Remember the good old days? A time when technology wasn't at our fingertips and before refrigerators were a thing? Don't worry, neither do we, and in many ways, we should consider ourselves lucky.
Before modern advancements reached Australia, we relied on good ol' fashion man power to get us by. From the 'dunny man' to the 'rat catcher', take a look at these Aussie jobs of yesteryear that might help you appreciate just how good we've got it today.
That’s right, way before they had satellites andsmartphones, people were connected manually. Initially it was only essentialservices like the police and fire brigade who had access to telephone lines, however, this later expanded to businesses and private citizens around the turn of the 19thCentury. It has also been said that Instagram was not super popular back in thesedays.
Before trucks came along, farmers would employ tough-as-nails drovers tomove their livestock across vast agricultural plains of Australia. These fellas were viewed as the true blue Aussie outdoorsmanby many, and were the subject of many bush poems by Henry Lawson and Banjo Paterson.
Before refrigerators became household staples,keeping milk cold was practically impossible and the friendly neighbourhoodmilkman was the solution to this dilemma. Delivering fresh milk to the gratefulhouseholds/housewives of Australia was probably one of the more perky jobs ofthe last century.
Before street lights were turned on with the modern day witchcraft wecall electricity, the lamps that lined the towns were lit and extinguished manually. It was the job of this night owl to make sure the streets wereilluminated from dusk ‘til dawn, everyday.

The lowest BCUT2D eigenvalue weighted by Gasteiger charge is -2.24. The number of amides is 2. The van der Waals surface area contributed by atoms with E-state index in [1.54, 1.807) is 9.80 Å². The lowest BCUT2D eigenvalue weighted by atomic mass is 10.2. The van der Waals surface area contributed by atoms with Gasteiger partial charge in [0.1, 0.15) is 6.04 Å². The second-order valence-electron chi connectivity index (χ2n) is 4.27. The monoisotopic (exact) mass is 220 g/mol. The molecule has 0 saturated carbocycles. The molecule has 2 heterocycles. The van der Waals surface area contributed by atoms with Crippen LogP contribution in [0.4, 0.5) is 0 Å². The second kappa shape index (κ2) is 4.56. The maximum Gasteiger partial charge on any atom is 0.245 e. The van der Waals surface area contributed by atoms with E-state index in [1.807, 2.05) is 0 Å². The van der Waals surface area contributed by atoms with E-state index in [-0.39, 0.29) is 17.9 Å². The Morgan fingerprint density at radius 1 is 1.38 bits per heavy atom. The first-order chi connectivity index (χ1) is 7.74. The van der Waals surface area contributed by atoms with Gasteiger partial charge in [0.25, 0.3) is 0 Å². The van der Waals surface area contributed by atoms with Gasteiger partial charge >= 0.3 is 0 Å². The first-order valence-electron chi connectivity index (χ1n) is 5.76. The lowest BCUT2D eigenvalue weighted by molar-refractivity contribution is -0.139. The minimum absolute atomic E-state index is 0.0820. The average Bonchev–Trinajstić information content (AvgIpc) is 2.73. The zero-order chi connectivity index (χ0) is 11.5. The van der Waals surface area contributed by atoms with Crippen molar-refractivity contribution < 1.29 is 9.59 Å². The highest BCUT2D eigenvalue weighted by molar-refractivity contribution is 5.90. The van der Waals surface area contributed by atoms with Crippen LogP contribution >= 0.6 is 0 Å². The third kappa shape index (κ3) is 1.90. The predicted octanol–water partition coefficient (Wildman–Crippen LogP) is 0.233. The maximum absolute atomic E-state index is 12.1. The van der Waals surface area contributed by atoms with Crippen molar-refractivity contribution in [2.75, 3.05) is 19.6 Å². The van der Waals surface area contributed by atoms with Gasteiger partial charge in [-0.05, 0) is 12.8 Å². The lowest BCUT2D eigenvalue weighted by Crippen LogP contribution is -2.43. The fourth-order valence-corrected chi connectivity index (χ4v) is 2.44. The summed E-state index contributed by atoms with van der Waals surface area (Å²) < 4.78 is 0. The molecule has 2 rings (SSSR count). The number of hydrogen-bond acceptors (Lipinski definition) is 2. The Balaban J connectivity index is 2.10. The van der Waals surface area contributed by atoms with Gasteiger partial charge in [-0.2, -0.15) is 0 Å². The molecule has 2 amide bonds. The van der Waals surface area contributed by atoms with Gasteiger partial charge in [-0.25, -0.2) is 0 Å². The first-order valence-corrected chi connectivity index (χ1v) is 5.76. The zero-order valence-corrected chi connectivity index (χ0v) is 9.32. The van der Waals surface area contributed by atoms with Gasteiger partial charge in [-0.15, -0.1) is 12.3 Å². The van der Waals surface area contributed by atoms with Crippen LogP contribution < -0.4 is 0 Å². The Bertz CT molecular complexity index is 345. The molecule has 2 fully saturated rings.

Got an illegitimate child? Trying to keep it on the down low from yourwife/family? No problemo! The town husband worked for the church and wouldcollect money from you to forward on to your emotionally neglected child — kind oflike Western Union for absent dads.
Sounds like a cool job right? Though it may seemlike madness now, ice was something of a luxury before fridges becamecommonplace during the 50’s, so lads would cart around huge chunks of frozen water(the key ingredient to ice) and deliver them to households.
Before the distribution of rat poison were available to the public, professional rat catchers had no choice but to be a little more hands on. These guys would use traps and dogsto capture and kill our furry little friends, to stop the spread of disease andearn themselves a little cash.
What did people do before iPhone alarms to wake them up in the morning? They employed a ‘knocker-upper’. Kind of like a human alarm clock, this person would go around tohouses and tap on windows in order to get you up on time. And going off our resentful relationship with the modern alarm, we can only imagine that whoever was doing this job back in the day, was a pretty unpopular chap around town.
Everyone likes money right? The almoner was theperson who would distribute money collected by the church to the poor, which(you’d hope) would make them the most trustworthy person in town.
You can probably figure out that this person'sjob was collecting people’s waste from their ‘thunderboxes’ and outhouses. The dunny man would either come weekly, or (in densely populated areas) nightly,and take the contents of your household’s toilet far, far away. It’s kind oflike the opposite of Santa Claus but with poo, not presents.